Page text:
While Christian leadership persisted in banning astrology into the 4th century, clearly they still hadn’t eliminated it as demonstrated by the necessity Theodosius II found in 409 which required all astrologers to burn their books before their bishop or be exiled.[10]  Not surprisingly, the numerous evolving Christian sects couldn’t even agree amongst themselves.[11]  This lack of agreement persists today, in spite of them all using the Bible as their agreed upon canonized scripture, different translations notwithstanding.  In Rome during the early Christian era, the Priscillianists, a movement that originated in Spain in the 4th century with possible Gnostic leanings, related the 12 signs to the 12 apostles and the Nestorians, followers of Nestorius who was bishop of Constantinople for a while, had no problem with astrology.  Bishop Zeno of Verona, who died in 380, had gone so far as to say that those who had been born again in Christ thus gained a new set of zodiac signs with the old symbolism depaganized.[12]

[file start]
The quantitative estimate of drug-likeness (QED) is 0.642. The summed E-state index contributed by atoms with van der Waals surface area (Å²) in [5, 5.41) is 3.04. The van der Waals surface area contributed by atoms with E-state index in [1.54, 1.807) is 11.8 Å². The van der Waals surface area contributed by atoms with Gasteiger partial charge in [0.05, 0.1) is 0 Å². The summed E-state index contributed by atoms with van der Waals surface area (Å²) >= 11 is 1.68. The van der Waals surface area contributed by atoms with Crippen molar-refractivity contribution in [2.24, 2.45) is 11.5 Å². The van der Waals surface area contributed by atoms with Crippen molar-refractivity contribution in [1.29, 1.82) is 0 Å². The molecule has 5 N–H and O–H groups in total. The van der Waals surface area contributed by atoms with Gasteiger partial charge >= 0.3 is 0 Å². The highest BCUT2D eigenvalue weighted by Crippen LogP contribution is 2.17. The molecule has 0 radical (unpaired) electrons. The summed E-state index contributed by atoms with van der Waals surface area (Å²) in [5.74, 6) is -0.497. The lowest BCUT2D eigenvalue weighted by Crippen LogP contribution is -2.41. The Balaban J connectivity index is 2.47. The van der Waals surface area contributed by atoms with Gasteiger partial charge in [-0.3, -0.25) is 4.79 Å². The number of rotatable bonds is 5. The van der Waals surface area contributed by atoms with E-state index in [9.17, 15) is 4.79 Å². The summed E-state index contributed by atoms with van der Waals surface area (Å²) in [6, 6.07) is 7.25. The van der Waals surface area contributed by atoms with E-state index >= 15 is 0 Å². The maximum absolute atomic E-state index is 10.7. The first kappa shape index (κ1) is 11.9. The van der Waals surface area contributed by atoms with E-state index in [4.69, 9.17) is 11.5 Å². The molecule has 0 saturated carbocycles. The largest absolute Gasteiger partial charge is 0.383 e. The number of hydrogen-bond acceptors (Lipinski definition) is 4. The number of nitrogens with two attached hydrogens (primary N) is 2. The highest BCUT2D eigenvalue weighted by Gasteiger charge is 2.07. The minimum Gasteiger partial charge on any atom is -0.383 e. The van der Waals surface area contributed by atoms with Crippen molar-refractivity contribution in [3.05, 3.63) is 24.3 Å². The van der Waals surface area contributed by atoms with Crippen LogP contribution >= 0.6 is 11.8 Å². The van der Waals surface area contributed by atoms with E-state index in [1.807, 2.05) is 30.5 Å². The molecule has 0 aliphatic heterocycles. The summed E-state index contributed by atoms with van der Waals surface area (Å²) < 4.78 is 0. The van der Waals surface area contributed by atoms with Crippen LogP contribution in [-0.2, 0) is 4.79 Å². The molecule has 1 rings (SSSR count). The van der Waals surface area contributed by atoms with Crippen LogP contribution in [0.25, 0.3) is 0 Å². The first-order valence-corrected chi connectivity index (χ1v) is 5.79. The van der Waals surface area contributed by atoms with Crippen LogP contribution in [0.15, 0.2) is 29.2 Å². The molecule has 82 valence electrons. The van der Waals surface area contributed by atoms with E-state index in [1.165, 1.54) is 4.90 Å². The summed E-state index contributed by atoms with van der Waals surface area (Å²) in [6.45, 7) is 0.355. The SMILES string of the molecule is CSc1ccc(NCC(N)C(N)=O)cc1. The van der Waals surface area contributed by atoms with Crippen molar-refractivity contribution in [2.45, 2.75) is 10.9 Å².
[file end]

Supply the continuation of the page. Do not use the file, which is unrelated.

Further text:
Gradually the practice of astrology seemed to dwindle on its own as the sect’s emphasis on salvation through Christ with no mention of the planets allowed them to gradually lose their importance, giving credence to the adage if you ignore something long enough it will go away.  In addition, various conquests of the region resulted in the loss of Greek knowledge and the vast illiteracy which characterized the Dark Ages.  Meanwhile, across the Mediterranean, while Christianized Rome was trying to eradicate astrology, the Hellenistic version was alive and well, at least until the 6th and 7th centuries CE.  Ironically, it was the fall of the Western Roman Empire and beginning of the medieval period which saw its demise in the area,[13] at least for a time, indicating that Rome ultimately went down with the astrological ship.

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[1] Campion, p. 251

[2] Campion, p. 267

[3] Campion, p. 268

[4] Laurence, Richard, Archbishop of Cashel, translator, The Book of Enoch the Prophet, translated from an Ethiopic manuscript in the Bodeian Library [San Diego: Wizards Bookshelf 1995] p. 9.

[5] Campion, p. 269

[6] Clement of Alexandria, Exhortation to the Greeks 2, as quoted in Campion, p. 270

[7] Campion, p. 270

[8] Campion, p. 274

[9] Campion, p. 286

[10] Campion, p. 286

[11] Campion, p 266

[12] Campion, p. 286

[13] Brennan, Chris, “Hellenistic Astrology,” NCGR Research Journal Vol. 1 Summer 2010 p. 17.